At the height of the sport fishery, in the 1950s, annual runs brought some 60,000 steelhead into the river, according to the Russian River Wild Steelhead Society.
Steelhead trout are tough, ocean- going fish and they seemed to affirm that in the way they came slamming through the trap door Saturday into a square elevator of water at the fish hatchery below Lake Sonoma.
“They’re strong and they’re very hardy,” said Danny Garcia, a state Fish and Wildlife technician supervising operations at the Don Clausen Hatchery at Warm Springs Dam.
“That’s probably why they got the name steelhead,” he said, smiling, “but don’t quote me on that.”
The fish, a favorite with anglers, were in the spotlight at the annual Lake Sonoma Steelhead Festival, put on by the Friends of Lake Sonoma.
“It’s about kids, education and the importance of freshwater,” said Richard Thomas, president of the nonprofit group.
He estimated that nearly 6,000 people would attend during the one-day event, a crowd up slightly over last year’s numbers.
“We want to draw attention to Lake Sonoma as a public facility and the hatchery is part of that — our goal is the preservation of steelhead in the Russian River,” Thomas said.
After living in the ocean for several years, the steelhead make their way up the river and into Dry Creek, where a fish ladder leads to the hatchery. The hatchery’s job to manage and boost runs of the once-bountiful fish, which is no longer able to reach spawning streams cut off by the dam.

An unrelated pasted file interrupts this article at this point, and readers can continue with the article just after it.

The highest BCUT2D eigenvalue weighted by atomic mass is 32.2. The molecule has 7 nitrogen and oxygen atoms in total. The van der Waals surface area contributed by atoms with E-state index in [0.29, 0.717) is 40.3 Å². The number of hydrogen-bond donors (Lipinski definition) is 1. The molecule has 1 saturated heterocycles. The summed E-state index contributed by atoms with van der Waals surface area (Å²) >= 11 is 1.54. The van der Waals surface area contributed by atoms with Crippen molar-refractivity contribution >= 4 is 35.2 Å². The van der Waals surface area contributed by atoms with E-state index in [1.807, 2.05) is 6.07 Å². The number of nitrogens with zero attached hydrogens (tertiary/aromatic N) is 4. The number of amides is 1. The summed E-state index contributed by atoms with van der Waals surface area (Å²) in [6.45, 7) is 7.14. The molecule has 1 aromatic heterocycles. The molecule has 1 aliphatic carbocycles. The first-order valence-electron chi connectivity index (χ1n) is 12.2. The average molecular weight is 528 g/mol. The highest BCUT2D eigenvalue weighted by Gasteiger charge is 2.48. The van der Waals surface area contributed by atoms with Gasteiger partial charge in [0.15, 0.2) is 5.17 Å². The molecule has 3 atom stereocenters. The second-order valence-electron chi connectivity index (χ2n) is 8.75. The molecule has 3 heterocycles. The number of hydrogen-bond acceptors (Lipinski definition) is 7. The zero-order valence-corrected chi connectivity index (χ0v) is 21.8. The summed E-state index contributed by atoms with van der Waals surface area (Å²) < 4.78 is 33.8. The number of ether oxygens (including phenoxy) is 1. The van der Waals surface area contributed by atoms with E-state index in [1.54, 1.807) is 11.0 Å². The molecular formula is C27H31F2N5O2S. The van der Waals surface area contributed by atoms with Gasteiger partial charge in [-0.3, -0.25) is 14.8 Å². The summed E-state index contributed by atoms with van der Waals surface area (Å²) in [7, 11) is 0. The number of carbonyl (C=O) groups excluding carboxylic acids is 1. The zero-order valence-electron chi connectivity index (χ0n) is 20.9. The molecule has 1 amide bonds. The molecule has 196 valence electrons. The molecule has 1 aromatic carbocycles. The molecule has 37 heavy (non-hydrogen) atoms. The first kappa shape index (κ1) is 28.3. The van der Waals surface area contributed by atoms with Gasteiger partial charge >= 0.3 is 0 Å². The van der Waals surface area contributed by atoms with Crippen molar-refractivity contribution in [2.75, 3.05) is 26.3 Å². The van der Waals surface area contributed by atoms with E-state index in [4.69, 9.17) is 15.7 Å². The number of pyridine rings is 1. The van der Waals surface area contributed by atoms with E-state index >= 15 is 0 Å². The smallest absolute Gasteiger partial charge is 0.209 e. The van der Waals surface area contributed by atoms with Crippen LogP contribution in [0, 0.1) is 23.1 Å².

Read more at: Lake Sonoma Steelhead Festival offers close look at | The Press Democrat
Guy Kovner, THE PRESS DEMOCRAT
About 30,000 juvenile coho salmon may be doomed by the drought as Sonoma County streams shrink and become disconnected from the Russian River, trapping the young fish in pools that will dry up or degrade over the long, hot summer, experts say.
The parched conditions have appeared earlier this year than any other in the state’s current dry spell, and they could prove the deadliest in recent record to the imperiled coho, the focus of 14-year-old restoration effort costing millions of dollars.
“It’s grim. It’s going to be a rough year for the coho,” said Mariska Obedzinski, a fish biologist who coordinates the UC Cooperative Extension’s coho monitoring program. “They can’t get where they need to go.”
At the same time, another 50,000 coho juveniles, known as smolts, are due for release from the Don Clausen Fish Hatchery below Warm Springs Dam on Lake Sonoma and scientists are considering which streams will give the endangered fish the best chance of achieving their biological goal of reaching the Pacific Ocean this spring.
Two coho spawning streams — Porter and Pena creeks — are already cut off from the river. If no more rain falls, other tributaries, including Green Valley, Dutch Bill and Mill creeks, will likely go dry in spots, Obedzinski said.
The California Department of Fish and Wildlife is already planning rescue operations to save the smolts and younger fish in disconnected streams.
Read more via Shrinking Sonoma County streams put young coho salmon | The Press Democrat.